The chef and his restaurant  June 2010

A New Duo: D&B (Dinner & Bed)

It is a real pleasure to have dinner knowing that a bed is waiting for you nearby.
These days, there are more and more restaurants that are associated with hotel, offering their guests a place to rest after their meal. One example is Parizzi Suite & Studio, located in Parma, which opened above Ristorante Parizzi, a temple to the traditional cooking of the area.

It is happening up North, just as it is happening down South: restaurants are opening hotels, or teaming up with them, to offer their guests both a good meal and a good night’s sleep. From the Locanda del Pilone in Alba, Piedmont, where a one Michelin star restaurant is housed inside an elegant resort, to the Locanda di Alia in Castrovillari di Cosenza, in Calabria, where a delightful luxury hotel is nestled in the green of mount Pollino is home to a fine-dining restaurant, chefs across Italy are looking at the bigger picture. What is better than knowing that a bed is waiting for you after a long, enjoyable meal?

At Ristorante Parizzi, for example, a bed is just upstairs. A Parma institution, the restaurant was awarded its first Michelin star in 1980 and recently was invited to join Le Soste, a prestigious Italian restaurant association.
And beginning in December 2008, restaurants guests were given the opportunity to book a room at Parizzi Suite & Studio, an elegant, yet comfortable establishment made up of thirteen apartments, not far from the city center.
The apartments, and the restaurant, are housed in a 17th century building located at 71 Strada Repubblica. Each suite is decorated differently with elegant details and classic furniture, while the studios are more minimal in design. The attic of the building was converted into a spacious loft with windows looking out onto the bell tower of San Sepolcro church. Classic design objects fill the spaces, along with a large, round, hydro-massage bathtub.

“The idea”, explains chef Marco Parizzi, “to add a couple of apartments on top of the restaurant came to me nine years ago. I was living in a hotel in Rome while filming a well-known food tv show. I realized that there were many limitations to my living arrangements.”
Parizzi has since made a fortune out of that experience. He decided to invest in apartments, rather than basic hotel rooms. Each apartment has a spacious bathroom, the best mattresses on the market and satellite TV, creating a place where guests might come not to sleep, but to live. They have the freedom and comfort to spend a night or a month, as if it were their home.

“The goal was to outfit the rooms with all the comforts of a private home. The apartments are structured like real apartments, furnished like real homes and the service is so accommodating that it feels like family.” All this for the price of a hotel room.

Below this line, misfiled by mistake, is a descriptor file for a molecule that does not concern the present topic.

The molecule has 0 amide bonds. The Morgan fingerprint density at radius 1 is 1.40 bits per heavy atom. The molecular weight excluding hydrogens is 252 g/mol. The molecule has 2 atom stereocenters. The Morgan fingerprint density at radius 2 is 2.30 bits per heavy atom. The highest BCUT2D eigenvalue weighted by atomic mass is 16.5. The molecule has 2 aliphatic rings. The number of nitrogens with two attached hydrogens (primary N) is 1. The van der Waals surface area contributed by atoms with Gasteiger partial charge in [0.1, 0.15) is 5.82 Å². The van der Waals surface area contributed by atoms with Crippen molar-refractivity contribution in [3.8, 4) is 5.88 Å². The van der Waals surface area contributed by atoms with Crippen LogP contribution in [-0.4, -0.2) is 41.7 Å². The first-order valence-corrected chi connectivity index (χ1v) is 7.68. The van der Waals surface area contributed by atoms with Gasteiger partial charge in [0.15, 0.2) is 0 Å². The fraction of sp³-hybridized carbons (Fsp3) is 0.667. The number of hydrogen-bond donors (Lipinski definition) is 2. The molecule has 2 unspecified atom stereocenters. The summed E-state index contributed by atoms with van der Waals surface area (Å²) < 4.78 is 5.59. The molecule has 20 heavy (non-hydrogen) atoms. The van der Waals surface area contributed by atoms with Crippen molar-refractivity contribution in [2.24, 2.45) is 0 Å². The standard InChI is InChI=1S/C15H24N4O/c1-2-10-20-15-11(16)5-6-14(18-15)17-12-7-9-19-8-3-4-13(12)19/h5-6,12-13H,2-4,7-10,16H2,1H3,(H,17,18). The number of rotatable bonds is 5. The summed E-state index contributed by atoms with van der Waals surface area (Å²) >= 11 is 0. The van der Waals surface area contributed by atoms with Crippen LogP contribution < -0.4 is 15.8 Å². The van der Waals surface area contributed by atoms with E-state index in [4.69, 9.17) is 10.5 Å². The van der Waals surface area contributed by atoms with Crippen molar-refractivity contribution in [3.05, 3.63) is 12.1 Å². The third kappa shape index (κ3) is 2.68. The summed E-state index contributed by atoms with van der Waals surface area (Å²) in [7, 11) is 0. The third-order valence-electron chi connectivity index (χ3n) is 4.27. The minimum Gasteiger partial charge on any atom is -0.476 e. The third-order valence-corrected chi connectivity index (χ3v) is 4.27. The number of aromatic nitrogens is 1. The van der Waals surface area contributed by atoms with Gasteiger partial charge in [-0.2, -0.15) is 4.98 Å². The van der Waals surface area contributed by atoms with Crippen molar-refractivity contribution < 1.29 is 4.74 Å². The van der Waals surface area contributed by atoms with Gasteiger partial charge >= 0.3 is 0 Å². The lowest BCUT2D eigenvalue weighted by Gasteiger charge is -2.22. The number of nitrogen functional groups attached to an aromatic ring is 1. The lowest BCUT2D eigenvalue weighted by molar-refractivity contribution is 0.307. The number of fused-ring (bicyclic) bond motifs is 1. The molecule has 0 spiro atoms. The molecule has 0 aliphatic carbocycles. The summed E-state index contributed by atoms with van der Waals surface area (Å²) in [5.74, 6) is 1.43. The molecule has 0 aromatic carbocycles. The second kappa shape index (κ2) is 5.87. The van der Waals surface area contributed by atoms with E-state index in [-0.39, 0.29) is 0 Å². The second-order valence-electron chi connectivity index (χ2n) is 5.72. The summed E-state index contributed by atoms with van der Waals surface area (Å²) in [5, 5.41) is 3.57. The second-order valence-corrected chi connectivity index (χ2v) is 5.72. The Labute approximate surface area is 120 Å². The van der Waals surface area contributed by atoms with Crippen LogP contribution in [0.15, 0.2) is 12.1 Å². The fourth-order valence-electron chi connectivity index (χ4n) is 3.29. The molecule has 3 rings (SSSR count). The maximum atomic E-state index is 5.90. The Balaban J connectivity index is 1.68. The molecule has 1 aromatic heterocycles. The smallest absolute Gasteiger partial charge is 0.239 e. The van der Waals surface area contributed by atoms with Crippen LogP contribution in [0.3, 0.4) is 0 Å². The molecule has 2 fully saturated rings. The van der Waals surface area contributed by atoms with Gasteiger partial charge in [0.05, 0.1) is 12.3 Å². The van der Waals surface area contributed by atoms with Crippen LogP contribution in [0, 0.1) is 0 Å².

A visit to Parizzi Suite & Studio also offers food lovers the chance to book a table downstairs and enjoy the daily specialties at Ristorante Parizzi, a favorite among the people of Parma for over half a century.

And to top it all off, guests can even order room service by calling down to the restaurant. “We offer the same menu we serve in the dining room at a discounted price.”

Parizzi Suite & Studio – Strada Repubblica, 71 – Parma – tel. 0521 207032 –
Ristorante Parizzi – tel. 0521 285952 –


A salad of smoked pork fillet, wild herbs, black truffle and Xeres vinegar is more than just an appetizer: it is an example of chef Marco Parizzi’s culinary philosophy.
His cooking is innovative, but driven by the land.
Pork meat is a traditional ingredient in the cuisine of Parma, but in this dish it appears in an untraditional way.
The pork is brined and then smoked, almost turning it into a salume. It is then served on a mixed salad of seasonal wild herbs with shaved black truffle. When truffles are in season, Marco uses local specimens collected in Fragno in the hills outside Parma.
The salad is finished with an aged red wine vinegar.

By Mariagrazia Villa

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“A New Duo: D&B (Dinner & Bed)”

  1. Joshua says:

    There is also the added benefit of not having to worry about having one glass too many, or if the final vial of grappa or limoncello (or, if we are in Emilia, nocino) will push your blood/alcohol ratio over the limit.
    There are still less controls in Italy than in the rest of Europe, but they are, thankfully, on the rise. And the limit has been lowered as well.

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